Table 2. Changes in cytokine and chemokine mRNA expression after intradermal injection of polyclonal rabbit IgG anti-IgE or normal rabbit IgG
Messenger RNA expression (in units relative to Ubiquitin)
Normal rabbit IgG (n = 3)
Anti-IgE, no treatment (n = 5)
Anti-IgE, prednisolone-treated (n = 5)
P < 0·001,
P < 0·01,
P < 0·05, relative to baseline mRNA expression.
P < 0·001,
P < 0·01,
†P < 0·05, decreased fold change compared to that seen in time-matched, anti-IgE injected skin in untreated dogs.
Treatment with prednisolone has no significant effect on anti-IgE-induced immediate wheal and flare reactions, but abrogates macroscopic LPR
In prednisolone-treated dogs, the intradermal injection of anti-IgE produced wheal and flare reactions within 20 min that were similar in appearance and area to those seen in untreated dogs injected with anti-IgE (Fig. 1). However, unlike anti-IgE-injected untreated dogs, prednisolone-treated dogs did not have macroscopically evident LPR at any time after injection of anti-IgE.
Prednisolone completely inhibits eosinophil influx and greatly decreases recruitment of dermal neutrophils, dendritic cells and lymphocytes in anti-IgE-induced LPR
Although treatment with prednisolone completely inhibited macroscopic LPR, treated dogs did not appreciably differ from untreated dogs with regards to postinjection changes in intact and visibly degranulated mast cells (Fig. 2a, Table 1). Despite this, prednisolone treatment greatly inhibited the infiltration of most cell types. Total nucleated cell counts were elevated at 24 hr after injection, but the relative increase was still markedly lower than that seen in untreated dogs at the same time-point (Fig. 2b; Table 1).
Prednisolone also inhibited infiltration of neutrophils, CD1c+ dendritic cells and CD3+ lymphocytes (Fig. 3e,f). Most dramatically, administration of prednisolone was associated with an almost complete abrogation of the eosinophil response (Fig. 2c–f).
Prednisolone inhibits expression of mRNA for IL-13, CCL2, CCL5 and CCL17 in LPR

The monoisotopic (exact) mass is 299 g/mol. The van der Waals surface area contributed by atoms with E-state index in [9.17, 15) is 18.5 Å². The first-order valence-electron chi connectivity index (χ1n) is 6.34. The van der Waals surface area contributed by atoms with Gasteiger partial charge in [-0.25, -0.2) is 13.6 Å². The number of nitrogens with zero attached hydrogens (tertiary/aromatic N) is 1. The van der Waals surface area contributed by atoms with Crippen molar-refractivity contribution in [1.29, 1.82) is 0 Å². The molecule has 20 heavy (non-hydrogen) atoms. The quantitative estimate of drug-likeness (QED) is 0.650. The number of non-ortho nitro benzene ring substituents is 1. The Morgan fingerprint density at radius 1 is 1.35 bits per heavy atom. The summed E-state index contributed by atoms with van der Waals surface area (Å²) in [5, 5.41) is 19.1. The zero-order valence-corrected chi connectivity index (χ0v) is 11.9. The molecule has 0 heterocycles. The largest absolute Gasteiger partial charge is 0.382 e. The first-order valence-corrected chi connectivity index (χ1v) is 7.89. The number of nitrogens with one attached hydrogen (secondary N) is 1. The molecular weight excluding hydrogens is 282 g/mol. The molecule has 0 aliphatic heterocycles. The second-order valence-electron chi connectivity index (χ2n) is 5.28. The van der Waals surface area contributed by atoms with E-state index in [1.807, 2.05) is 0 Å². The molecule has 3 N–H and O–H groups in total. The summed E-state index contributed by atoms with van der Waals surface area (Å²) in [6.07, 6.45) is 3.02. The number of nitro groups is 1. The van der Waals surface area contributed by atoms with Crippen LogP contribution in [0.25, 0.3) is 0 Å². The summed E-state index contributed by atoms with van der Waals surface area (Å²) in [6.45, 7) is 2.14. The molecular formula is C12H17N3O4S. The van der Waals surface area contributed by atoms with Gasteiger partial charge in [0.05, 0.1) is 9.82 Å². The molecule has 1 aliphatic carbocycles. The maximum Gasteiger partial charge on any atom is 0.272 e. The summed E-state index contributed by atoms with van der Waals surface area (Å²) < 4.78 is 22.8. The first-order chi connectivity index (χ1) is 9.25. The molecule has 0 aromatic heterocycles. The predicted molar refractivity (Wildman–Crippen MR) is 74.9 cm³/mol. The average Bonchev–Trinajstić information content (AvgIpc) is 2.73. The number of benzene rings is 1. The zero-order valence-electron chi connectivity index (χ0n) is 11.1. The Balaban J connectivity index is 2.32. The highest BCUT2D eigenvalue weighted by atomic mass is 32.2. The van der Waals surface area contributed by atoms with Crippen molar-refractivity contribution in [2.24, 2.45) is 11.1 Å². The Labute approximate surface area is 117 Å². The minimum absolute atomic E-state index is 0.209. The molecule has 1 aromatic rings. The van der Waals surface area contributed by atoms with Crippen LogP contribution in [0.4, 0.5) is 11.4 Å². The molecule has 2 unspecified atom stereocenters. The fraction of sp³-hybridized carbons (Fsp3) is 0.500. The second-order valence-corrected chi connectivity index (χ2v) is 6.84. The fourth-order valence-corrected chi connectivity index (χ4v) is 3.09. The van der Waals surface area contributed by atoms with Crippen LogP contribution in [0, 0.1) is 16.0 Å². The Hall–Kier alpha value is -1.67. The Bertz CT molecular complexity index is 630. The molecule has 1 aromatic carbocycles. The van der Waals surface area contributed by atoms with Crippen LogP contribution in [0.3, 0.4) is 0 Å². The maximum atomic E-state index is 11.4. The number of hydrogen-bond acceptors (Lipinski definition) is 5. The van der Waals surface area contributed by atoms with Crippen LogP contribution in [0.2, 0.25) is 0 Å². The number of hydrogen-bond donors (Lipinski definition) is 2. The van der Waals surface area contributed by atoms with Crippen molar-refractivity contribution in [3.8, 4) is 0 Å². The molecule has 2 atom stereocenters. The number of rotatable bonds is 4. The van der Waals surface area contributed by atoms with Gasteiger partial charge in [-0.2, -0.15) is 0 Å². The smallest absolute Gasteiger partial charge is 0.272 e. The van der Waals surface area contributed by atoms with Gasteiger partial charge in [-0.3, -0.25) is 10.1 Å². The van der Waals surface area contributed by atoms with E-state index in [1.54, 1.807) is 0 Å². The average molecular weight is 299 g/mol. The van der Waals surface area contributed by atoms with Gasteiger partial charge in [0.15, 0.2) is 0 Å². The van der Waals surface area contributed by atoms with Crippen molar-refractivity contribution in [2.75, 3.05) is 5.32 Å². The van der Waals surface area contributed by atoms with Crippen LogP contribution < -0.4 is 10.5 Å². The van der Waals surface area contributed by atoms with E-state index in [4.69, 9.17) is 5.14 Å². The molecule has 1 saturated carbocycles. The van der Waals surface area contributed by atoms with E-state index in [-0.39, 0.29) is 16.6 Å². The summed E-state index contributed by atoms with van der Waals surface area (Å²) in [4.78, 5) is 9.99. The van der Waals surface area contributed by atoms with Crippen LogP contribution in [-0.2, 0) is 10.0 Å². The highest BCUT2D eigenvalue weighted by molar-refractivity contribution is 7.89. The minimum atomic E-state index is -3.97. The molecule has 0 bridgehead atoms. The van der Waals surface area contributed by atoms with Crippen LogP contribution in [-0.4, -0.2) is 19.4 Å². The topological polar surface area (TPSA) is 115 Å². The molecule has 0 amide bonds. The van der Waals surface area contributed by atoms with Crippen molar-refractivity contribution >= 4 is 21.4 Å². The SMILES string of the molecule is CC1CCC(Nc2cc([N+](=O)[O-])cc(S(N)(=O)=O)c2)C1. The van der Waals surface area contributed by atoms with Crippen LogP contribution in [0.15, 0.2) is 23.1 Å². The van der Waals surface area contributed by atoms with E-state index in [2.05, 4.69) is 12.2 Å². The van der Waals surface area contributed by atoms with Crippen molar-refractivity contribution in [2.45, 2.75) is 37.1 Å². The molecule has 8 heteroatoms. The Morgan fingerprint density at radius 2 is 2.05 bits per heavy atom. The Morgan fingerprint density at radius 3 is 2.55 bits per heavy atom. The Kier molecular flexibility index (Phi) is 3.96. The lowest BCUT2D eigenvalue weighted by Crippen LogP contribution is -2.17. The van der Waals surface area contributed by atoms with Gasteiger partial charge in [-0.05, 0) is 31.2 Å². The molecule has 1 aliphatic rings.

Although prednisolone-treated dogs did have 6-hr increases in mRNA expression for IL-13, CCL2, CCL5 and CCL17 (Fig. 4a–d), only IL-13, CCL2 and CCL17 increases reached significance. Furthermore, the relative increase in CCL17 was significantly (P < 0·05) decreased compared to that seen in untreated dogs. Prednisolone had no appreciable inhibitory effect upon mRNA expression of IL-10 and TNF-α, but did significantly inhibit postinjection expression of IL-5 (P < 0·05).
The study of the delayed inflammatory response exhibited by some eczema patients after cutaneous challenge with allergens is not a new discipline. Indeed, the suggestion that observation of cutaneous LPR could provide information regarding the nature and aetiology of AD was published in the scientific literature almost 100 years ago.26 Great progress has been made since that time, both in the understanding of the phenomena that comprise the LPR, and in the development of safer and more efficient ways to study those phenomena. Many excellent studies have been performed to evaluate the inflammatory response in allergic and normal human volunteers. However, most LPR research has been performed in mice, using actively or passively sensitized subjects. The ready availability of murine subjects meeting exact genetic and phenotypic specifications (and of appropriate research reagents for the study of these mice) has made the mouse an invaluable asset to the study of AD.